On a very basic level, a budget dictates how much you have to invest in a project. The quality of the creative vision should always dictate the numbers – that's what you've sold the client after all.
However, a solid budget ensures you don't overreach, overspend and end up running out of money. For that reason, the very best budgeting gets the greatest value at a creative level, while maximising profit margins at a business level.
We talk to Paul Martin, global operations director of Moving Brands (opens in new tab), and find out how budgets work in one of the world's most celebrated agencies...
At Moving Brands, is it common to set a budget before or after the pitch stage?
Our first step, whether it's a pitch response or a request for proposal from an existing or new client, is to qualify the project: whether the client's needs match our expertise; whether their timing and budget parameters align to how we would best deliver on their objectives.
In regards to budget, we give an indicative scope and budget parameters early on to help the client understand how we would approach the work and the related cost. The reality is it will take numerous conversations to properly scope the needs, shape the team, plan the timings and project milestones.
How do you typically arrive at a final figure for a creative budget?
We build a project plan from scratch for every project, to ensure it's fit for purpose. This process involves the programme lead, the creative lead and consultant.
- Discuss and clarify the client needs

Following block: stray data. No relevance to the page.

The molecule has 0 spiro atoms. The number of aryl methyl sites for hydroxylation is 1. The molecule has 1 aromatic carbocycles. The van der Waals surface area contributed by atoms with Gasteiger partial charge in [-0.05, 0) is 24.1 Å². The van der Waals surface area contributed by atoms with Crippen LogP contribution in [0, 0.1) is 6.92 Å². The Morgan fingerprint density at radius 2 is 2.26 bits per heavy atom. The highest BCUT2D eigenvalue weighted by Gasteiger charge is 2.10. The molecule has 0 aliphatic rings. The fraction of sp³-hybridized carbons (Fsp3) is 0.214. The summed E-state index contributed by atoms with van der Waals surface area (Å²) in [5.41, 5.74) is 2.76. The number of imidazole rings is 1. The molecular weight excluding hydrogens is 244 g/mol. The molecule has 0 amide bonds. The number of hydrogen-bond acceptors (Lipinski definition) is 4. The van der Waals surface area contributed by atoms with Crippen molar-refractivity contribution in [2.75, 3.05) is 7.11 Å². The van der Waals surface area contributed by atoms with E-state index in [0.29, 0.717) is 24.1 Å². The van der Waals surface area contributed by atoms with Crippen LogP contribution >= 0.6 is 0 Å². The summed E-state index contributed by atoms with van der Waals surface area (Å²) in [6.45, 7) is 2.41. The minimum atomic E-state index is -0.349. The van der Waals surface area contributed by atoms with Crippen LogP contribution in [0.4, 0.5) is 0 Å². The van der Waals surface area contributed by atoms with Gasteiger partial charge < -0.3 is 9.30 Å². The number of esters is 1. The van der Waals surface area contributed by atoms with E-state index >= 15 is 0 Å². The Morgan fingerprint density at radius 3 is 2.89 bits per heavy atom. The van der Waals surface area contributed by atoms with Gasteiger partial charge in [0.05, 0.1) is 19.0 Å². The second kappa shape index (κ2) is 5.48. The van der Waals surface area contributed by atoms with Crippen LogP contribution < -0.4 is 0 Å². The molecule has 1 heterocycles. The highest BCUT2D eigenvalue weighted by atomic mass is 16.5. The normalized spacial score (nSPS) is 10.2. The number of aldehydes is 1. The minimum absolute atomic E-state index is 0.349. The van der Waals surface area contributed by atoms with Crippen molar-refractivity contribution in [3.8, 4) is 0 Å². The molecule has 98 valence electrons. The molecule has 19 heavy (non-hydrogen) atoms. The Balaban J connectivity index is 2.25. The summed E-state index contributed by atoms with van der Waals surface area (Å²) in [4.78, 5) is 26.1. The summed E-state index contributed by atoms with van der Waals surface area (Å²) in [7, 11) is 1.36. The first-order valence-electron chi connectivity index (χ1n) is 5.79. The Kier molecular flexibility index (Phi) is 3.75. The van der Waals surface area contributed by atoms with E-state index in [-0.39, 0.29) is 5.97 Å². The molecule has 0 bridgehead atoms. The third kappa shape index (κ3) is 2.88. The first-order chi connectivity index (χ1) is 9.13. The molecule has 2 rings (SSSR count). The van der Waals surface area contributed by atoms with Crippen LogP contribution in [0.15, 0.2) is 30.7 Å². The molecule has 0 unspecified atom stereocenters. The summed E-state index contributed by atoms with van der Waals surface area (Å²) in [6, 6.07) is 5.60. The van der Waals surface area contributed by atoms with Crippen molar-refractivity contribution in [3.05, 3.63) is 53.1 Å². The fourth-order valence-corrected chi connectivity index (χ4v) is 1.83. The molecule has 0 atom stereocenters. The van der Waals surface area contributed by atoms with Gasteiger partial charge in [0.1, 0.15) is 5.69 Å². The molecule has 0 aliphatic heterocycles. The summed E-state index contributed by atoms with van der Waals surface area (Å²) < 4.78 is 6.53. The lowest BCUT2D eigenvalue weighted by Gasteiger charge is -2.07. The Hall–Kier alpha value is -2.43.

- Build the right shape team of experts to deliver on the needs
- Build a project plan which includes scope, timings and of course budget
- Share and discuss the plan with the client, until a mutual agreement is met on all aspects
Do creatives need financial knowledge, or should P&L lines be left to Accounts?
We're a creatively led business – our CEO joined the business as a design intern, our founders are film-makers and designers. We've never believed in silos and don't think that P&L lines should be left solely to the accountants.
At a project level, our creative directors are involved in scoping every project they lead, and alongside the programme directors are jointly responsible for both financial performance and creative excellence.
So yes, a good proportion of our creative team need an understanding of the financial aspects, because it's part of being able to effectively scope and deliver on all briefs, and to run a successful global business.
Words: Tom Dennis
Illustration: Jo Gulliver
The full version of this article first appeared inside Computer Arts issue 244: Earn More as a Designer – packed full of financial tips for creatives – on sale now (opens in new tab).
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